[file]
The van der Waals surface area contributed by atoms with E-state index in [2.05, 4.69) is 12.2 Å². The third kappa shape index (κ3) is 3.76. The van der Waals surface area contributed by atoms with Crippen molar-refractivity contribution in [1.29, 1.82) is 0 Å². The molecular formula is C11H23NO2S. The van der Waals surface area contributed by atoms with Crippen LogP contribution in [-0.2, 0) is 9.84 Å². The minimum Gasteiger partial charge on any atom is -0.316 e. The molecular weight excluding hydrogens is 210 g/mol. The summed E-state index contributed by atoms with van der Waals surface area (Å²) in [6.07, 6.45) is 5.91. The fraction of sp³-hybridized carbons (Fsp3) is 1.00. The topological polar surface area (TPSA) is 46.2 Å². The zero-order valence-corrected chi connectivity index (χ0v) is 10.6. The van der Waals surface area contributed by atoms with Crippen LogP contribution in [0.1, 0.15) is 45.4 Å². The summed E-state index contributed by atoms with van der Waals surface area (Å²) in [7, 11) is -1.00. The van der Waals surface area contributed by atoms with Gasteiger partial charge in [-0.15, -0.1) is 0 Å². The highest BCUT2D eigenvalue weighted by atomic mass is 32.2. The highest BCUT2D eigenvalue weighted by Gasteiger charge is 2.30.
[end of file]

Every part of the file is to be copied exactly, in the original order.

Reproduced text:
The van der Waals surface area contributed by atoms with E-state index in [2.05, 4.69) is 12.2 Å². The third kappa shape index (κ3) is 3.76. The van der Waals surface area contributed by atoms with Crippen molar-refractivity contribution in [1.29, 1.82) is 0 Å². The molecular formula is C11H23NO2S. The van der Waals surface area contributed by atoms with Crippen LogP contribution in [-0.2, 0) is 9.84 Å². The minimum Gasteiger partial charge on any atom is -0.316 e. The molecular weight excluding hydrogens is 210 g/mol. The summed E-state index contributed by atoms with van der Waals surface area (Å²) in [6.07, 6.45) is 5.91. The fraction of sp³-hybridized carbons (Fsp3) is 1.00. The topological polar surface area (TPSA) is 46.2 Å². The zero-order valence-corrected chi connectivity index (χ0v) is 10.6. The van der Waals surface area contributed by atoms with Crippen LogP contribution in [0.1, 0.15) is 45.4 Å². The summed E-state index contributed by atoms with van der Waals surface area (Å²) in [7, 11) is -1.00. The van der Waals surface area contributed by atoms with Gasteiger partial charge in [-0.15, -0.1) is 0 Å². The highest BCUT2D eigenvalue weighted by atomic mass is 32.2. The highest BCUT2D eigenvalue weighted by Gasteiger charge is 2.30.